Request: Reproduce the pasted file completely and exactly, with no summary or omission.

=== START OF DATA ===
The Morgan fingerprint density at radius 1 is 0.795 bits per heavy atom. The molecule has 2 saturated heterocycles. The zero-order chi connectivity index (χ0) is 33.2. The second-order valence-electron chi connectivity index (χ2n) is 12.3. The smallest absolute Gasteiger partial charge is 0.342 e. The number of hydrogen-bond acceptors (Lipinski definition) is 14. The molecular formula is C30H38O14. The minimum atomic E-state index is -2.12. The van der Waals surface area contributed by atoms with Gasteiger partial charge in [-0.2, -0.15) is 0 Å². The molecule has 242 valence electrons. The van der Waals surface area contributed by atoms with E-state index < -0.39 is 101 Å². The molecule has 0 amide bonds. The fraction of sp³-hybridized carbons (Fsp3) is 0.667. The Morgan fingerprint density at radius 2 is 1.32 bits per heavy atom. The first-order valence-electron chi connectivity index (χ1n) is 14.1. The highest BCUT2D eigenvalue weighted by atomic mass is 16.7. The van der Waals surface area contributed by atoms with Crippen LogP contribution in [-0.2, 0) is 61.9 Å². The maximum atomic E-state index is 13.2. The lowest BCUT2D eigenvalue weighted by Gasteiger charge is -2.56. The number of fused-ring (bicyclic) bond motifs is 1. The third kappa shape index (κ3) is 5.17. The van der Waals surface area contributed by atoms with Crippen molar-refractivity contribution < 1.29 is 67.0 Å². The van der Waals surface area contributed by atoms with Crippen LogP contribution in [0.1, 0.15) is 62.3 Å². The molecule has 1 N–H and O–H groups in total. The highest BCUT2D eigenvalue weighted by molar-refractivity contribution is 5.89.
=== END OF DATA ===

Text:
The Morgan fingerprint density at radius 1 is 0.795 bits per heavy atom. The molecule has 2 saturated heterocycles. The zero-order chi connectivity index (χ0) is 33.2. The second-order valence-electron chi connectivity index (χ2n) is 12.3. The smallest absolute Gasteiger partial charge is 0.342 e. The number of hydrogen-bond acceptors (Lipinski definition) is 14. The molecular formula is C30H38O14. The minimum atomic E-state index is -2.12. The van der Waals surface area contributed by atoms with Gasteiger partial charge in [-0.2, -0.15) is 0 Å². The molecule has 242 valence electrons. The van der Waals surface area contributed by atoms with E-state index < -0.39 is 101 Å². The molecule has 0 amide bonds. The fraction of sp³-hybridized carbons (Fsp3) is 0.667. The Morgan fingerprint density at radius 2 is 1.32 bits per heavy atom. The first-order valence-electron chi connectivity index (χ1n) is 14.1. The highest BCUT2D eigenvalue weighted by atomic mass is 16.7. The van der Waals surface area contributed by atoms with Crippen LogP contribution in [-0.2, 0) is 61.9 Å². The maximum atomic E-state index is 13.2. The lowest BCUT2D eigenvalue weighted by Gasteiger charge is -2.56. The number of fused-ring (bicyclic) bond motifs is 1. The third kappa shape index (κ3) is 5.17. The van der Waals surface area contributed by atoms with Crippen molar-refractivity contribution < 1.29 is 67.0 Å². The van der Waals surface area contributed by atoms with Crippen LogP contribution in [0.1, 0.15) is 62.3 Å². The molecule has 1 N–H and O–H groups in total. The highest BCUT2D eigenvalue weighted by molar-refractivity contribution is 5.89.